How To Pick a Good Individual Stock to Buy? – Part 2: Charts, Graphs, & Averages

by Hank

You should look at a company’s charts and graphs when picking individual stocks to buy.  The price of a stock is a representation of all its future cash flows (revenue & profits).  That’s why Sirius XM Satellite Radio’s stock is worth only $1.30 per share and Google is worth $444.25 per share.  Google is going to make billions of dollars in the near and long term.  Sirius has a great product but cannot even break even.  That’s a very simplified but obvious rationale as to what is consider most important when determining individual stock prices.


There are two ways to value stocks: fundamental or technical analysis.  Fundamental analysis deals strictly with the discounted cash flows (DCF) we talked about above.  Discounted cash flows are definitely a subject for another post later.  The second way to determine the value of a stock’s share price is with technical analysis, comparing of charts and historical graphs of a company and the overall market.


When I’m considering a certain stock to invest in and conducting my own research before I buy, I like to look at the one year stock chart.  I usually go to Google Finance or Yahoo Finance which both have excellent chart features.




Is the stock price’s trend going up, down, or just in a sideways fashion?  What is the 52-week high and 52-week low for the stock?  I like to buy a stock close to the low because it has almost no where to go but up in theory.  Just remember that the price might be low for a reason such as very bad news or a flaw in the business’s strategy.  The shares of Under Armor (Stock Symbol: UA), seen in the chart above, appear to be on a long term downward trend, but there is hope for a rebound in this past quarter as the stock ticks upwards.  Notice the volume bars under the graph.  High volume on a specific day most likely represents a news story about the company that came out that day.  You may want to track those down and find out exactly what happened.  Google Finance’s charts are best for this.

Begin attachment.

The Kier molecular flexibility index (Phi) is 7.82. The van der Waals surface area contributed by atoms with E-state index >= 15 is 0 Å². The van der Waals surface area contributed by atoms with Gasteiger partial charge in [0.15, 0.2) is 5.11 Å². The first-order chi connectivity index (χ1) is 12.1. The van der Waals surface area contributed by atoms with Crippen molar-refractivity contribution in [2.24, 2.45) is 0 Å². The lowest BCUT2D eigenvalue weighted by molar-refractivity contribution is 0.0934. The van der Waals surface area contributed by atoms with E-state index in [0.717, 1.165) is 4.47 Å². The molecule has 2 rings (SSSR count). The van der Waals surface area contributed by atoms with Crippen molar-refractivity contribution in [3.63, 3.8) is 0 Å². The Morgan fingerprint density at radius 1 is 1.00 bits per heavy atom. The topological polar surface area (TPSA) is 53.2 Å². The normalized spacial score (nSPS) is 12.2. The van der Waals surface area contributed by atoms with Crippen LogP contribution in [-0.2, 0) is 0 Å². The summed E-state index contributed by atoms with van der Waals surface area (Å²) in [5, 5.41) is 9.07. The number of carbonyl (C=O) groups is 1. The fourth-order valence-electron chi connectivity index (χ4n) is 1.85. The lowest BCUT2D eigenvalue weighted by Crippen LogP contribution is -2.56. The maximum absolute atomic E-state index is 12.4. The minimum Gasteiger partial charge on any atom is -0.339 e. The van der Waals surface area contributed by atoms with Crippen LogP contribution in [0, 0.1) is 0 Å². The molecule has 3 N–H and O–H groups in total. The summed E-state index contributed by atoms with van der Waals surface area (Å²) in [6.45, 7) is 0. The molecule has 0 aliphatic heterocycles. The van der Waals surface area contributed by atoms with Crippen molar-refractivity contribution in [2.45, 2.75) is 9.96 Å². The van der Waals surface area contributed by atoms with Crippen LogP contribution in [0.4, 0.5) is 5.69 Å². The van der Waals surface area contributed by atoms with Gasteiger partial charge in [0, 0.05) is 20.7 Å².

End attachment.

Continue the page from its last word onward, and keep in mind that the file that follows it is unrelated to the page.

I also like to look at the 200 and 50 day moving average lines.  Moving averages are some of the oldest and most popular technical analysis tools to valuate stock.  A moving average is the mean of the stock’s price over a period of time, 200 days or 50 days.  The 200 day moving average is a representation of the stock over a long time horizon, and the 50 day moving average is the near term.  When a 50 day moving average is under the 200, that can insinuate a depressed stock that is lower than the value it should be priced at.  A buying opportunity for a stock might be when the 50 day average starts to rise above and surpass the 200 day moving average.  When the stock price rises above its moving average, it may be a good time to buy.  If the price falls below its moving average, the stock is clearly on a downward slope and should be sold.  In the example below, Under Armor (Stock Symbol: UA) has a few more weeks if its current upward trend continues until its 50 day moving average (red line) reaches its 200 moving average (green line).



Charts are a wonderful tool to use but not the only tool.  Use it as one of the many attributes of a good stock when you are looking for one to buy.


Disclaimer: Remember that most of your investing for retirement should be through good growth stock mutual funds.  I recommend only invest in individual stocks with a small amount of “fun” money.


Stay tuned for more in our six part series on picking individual stocks.  Next time we will talk about dividends and dividend growth.

Six Part Series On Stock Investing Continues…

Check out the rest of the articles in the series if you missed any:

  1. Key Metrics like P/E Ratio
  2. Charts, Graphs, & Averages
  3. Dividends & Dividend Growth
  4. Analysts’ Recommendations
  5. Insider Trading
  6. SEC Filing and Reports

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